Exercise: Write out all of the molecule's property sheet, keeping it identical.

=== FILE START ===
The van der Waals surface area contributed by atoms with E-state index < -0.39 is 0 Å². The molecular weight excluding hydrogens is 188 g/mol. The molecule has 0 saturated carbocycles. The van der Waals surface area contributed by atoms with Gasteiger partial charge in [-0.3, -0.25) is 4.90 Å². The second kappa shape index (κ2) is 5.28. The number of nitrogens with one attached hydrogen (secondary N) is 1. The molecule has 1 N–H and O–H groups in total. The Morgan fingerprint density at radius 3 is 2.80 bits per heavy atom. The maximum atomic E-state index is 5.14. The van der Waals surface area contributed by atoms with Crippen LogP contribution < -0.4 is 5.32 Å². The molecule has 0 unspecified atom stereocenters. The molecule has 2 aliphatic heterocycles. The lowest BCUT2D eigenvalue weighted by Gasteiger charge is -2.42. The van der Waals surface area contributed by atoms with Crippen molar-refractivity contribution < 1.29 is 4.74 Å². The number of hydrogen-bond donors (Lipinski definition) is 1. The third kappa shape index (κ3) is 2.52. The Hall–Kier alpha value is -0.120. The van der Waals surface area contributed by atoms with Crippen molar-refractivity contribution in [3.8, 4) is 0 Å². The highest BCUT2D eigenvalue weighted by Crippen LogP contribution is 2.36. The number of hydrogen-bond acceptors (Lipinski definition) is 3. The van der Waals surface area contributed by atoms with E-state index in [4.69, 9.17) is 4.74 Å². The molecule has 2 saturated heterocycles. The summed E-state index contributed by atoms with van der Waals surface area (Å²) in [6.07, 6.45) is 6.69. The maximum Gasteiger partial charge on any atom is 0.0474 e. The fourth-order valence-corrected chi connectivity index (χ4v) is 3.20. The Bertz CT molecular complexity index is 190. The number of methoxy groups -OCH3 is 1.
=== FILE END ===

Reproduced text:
The van der Waals surface area contributed by atoms with E-state index < -0.39 is 0 Å². The molecular weight excluding hydrogens is 188 g/mol. The molecule has 0 saturated carbocycles. The van der Waals surface area contributed by atoms with Gasteiger partial charge in [-0.3, -0.25) is 4.90 Å². The second kappa shape index (κ2) is 5.28. The number of nitrogens with one attached hydrogen (secondary N) is 1. The molecule has 1 N–H and O–H groups in total. The Morgan fingerprint density at radius 3 is 2.80 bits per heavy atom. The maximum atomic E-state index is 5.14. The van der Waals surface area contributed by atoms with Crippen LogP contribution < -0.4 is 5.32 Å². The molecule has 0 unspecified atom stereocenters. The molecule has 2 aliphatic heterocycles. The lowest BCUT2D eigenvalue weighted by Gasteiger charge is -2.42. The van der Waals surface area contributed by atoms with Crippen molar-refractivity contribution < 1.29 is 4.74 Å². The number of hydrogen-bond donors (Lipinski definition) is 1. The third kappa shape index (κ3) is 2.52. The Hall–Kier alpha value is -0.120. The van der Waals surface area contributed by atoms with Crippen molar-refractivity contribution in [3.8, 4) is 0 Å². The highest BCUT2D eigenvalue weighted by Crippen LogP contribution is 2.36. The number of hydrogen-bond acceptors (Lipinski definition) is 3. The van der Waals surface area contributed by atoms with E-state index in [4.69, 9.17) is 4.74 Å². The molecule has 2 saturated heterocycles. The summed E-state index contributed by atoms with van der Waals surface area (Å²) in [6.07, 6.45) is 6.69. The maximum Gasteiger partial charge on any atom is 0.0474 e. The fourth-order valence-corrected chi connectivity index (χ4v) is 3.20. The Bertz CT molecular complexity index is 190. The number of methoxy groups -OCH3 is 1.